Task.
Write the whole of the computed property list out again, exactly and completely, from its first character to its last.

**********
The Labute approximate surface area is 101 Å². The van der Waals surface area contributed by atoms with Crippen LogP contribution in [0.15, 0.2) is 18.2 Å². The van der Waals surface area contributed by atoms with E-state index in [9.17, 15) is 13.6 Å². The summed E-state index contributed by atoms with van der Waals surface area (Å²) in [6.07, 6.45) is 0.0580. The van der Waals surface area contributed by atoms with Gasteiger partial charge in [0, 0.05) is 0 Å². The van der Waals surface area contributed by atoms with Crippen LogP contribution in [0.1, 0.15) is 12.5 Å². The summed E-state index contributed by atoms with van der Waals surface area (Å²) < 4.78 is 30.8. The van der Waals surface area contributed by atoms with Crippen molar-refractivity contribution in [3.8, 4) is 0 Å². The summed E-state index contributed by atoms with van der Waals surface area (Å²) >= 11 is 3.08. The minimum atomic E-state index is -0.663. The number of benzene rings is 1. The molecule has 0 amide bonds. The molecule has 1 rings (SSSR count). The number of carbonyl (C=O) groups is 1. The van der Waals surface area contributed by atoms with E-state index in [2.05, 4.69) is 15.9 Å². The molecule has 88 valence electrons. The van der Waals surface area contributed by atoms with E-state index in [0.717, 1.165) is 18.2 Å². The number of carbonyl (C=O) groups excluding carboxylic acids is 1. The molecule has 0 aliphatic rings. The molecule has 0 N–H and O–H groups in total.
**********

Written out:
The Labute approximate surface area is 101 Å². The van der Waals surface area contributed by atoms with Crippen LogP contribution in [0.15, 0.2) is 18.2 Å². The van der Waals surface area contributed by atoms with E-state index in [9.17, 15) is 13.6 Å². The summed E-state index contributed by atoms with van der Waals surface area (Å²) in [6.07, 6.45) is 0.0580. The van der Waals surface area contributed by atoms with Gasteiger partial charge in [0, 0.05) is 0 Å². The van der Waals surface area contributed by atoms with Crippen LogP contribution in [0.1, 0.15) is 12.5 Å². The summed E-state index contributed by atoms with van der Waals surface area (Å²) < 4.78 is 30.8. The van der Waals surface area contributed by atoms with Crippen molar-refractivity contribution in [3.8, 4) is 0 Å². The summed E-state index contributed by atoms with van der Waals surface area (Å²) >= 11 is 3.08. The minimum atomic E-state index is -0.663. The number of benzene rings is 1. The molecule has 0 amide bonds. The molecule has 1 rings (SSSR count). The number of carbonyl (C=O) groups is 1. The van der Waals surface area contributed by atoms with E-state index in [2.05, 4.69) is 15.9 Å². The molecule has 88 valence electrons. The van der Waals surface area contributed by atoms with E-state index in [0.717, 1.165) is 18.2 Å². The number of carbonyl (C=O) groups excluding carboxylic acids is 1. The molecule has 0 aliphatic rings. The molecule has 0 N–H and O–H groups in total.